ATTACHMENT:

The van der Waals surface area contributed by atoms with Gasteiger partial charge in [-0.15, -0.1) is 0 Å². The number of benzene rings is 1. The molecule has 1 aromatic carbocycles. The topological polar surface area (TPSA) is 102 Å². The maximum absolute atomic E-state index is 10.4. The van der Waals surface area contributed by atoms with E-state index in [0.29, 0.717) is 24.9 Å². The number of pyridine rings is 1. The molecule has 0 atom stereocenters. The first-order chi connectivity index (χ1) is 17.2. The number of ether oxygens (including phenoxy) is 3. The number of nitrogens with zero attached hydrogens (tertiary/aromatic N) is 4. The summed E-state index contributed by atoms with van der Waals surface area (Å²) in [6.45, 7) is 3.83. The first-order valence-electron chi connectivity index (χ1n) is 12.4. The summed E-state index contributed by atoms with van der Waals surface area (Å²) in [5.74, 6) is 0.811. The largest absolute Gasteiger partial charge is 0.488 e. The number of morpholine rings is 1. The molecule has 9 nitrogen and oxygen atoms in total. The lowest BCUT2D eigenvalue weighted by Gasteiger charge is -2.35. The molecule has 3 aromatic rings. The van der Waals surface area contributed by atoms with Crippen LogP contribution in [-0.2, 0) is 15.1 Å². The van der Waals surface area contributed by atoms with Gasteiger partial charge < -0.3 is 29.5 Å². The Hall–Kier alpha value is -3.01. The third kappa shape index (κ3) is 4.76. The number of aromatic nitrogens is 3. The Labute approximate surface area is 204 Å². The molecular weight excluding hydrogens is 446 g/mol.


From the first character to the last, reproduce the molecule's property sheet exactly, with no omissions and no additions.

The van der Waals surface area contributed by atoms with Gasteiger partial charge in [-0.15, -0.1) is 0 Å². The number of benzene rings is 1. The molecule has 1 aromatic carbocycles. The topological polar surface area (TPSA) is 102 Å². The maximum absolute atomic E-state index is 10.4. The van der Waals surface area contributed by atoms with E-state index in [0.29, 0.717) is 24.9 Å². The number of pyridine rings is 1. The molecule has 0 atom stereocenters. The first-order chi connectivity index (χ1) is 17.2. The number of ether oxygens (including phenoxy) is 3. The number of nitrogens with zero attached hydrogens (tertiary/aromatic N) is 4. The summed E-state index contributed by atoms with van der Waals surface area (Å²) in [6.45, 7) is 3.83. The first-order valence-electron chi connectivity index (χ1n) is 12.4. The summed E-state index contributed by atoms with van der Waals surface area (Å²) in [5.74, 6) is 0.811. The largest absolute Gasteiger partial charge is 0.488 e. The number of morpholine rings is 1. The molecule has 9 nitrogen and oxygen atoms in total. The lowest BCUT2D eigenvalue weighted by Gasteiger charge is -2.35. The molecule has 3 aromatic rings. The van der Waals surface area contributed by atoms with Crippen LogP contribution in [-0.2, 0) is 15.1 Å². The van der Waals surface area contributed by atoms with Gasteiger partial charge < -0.3 is 29.5 Å². The Hall–Kier alpha value is -3.01. The third kappa shape index (κ3) is 4.76. The number of aromatic nitrogens is 3. The Labute approximate surface area is 204 Å². The molecular weight excluding hydrogens is 446 g/mol.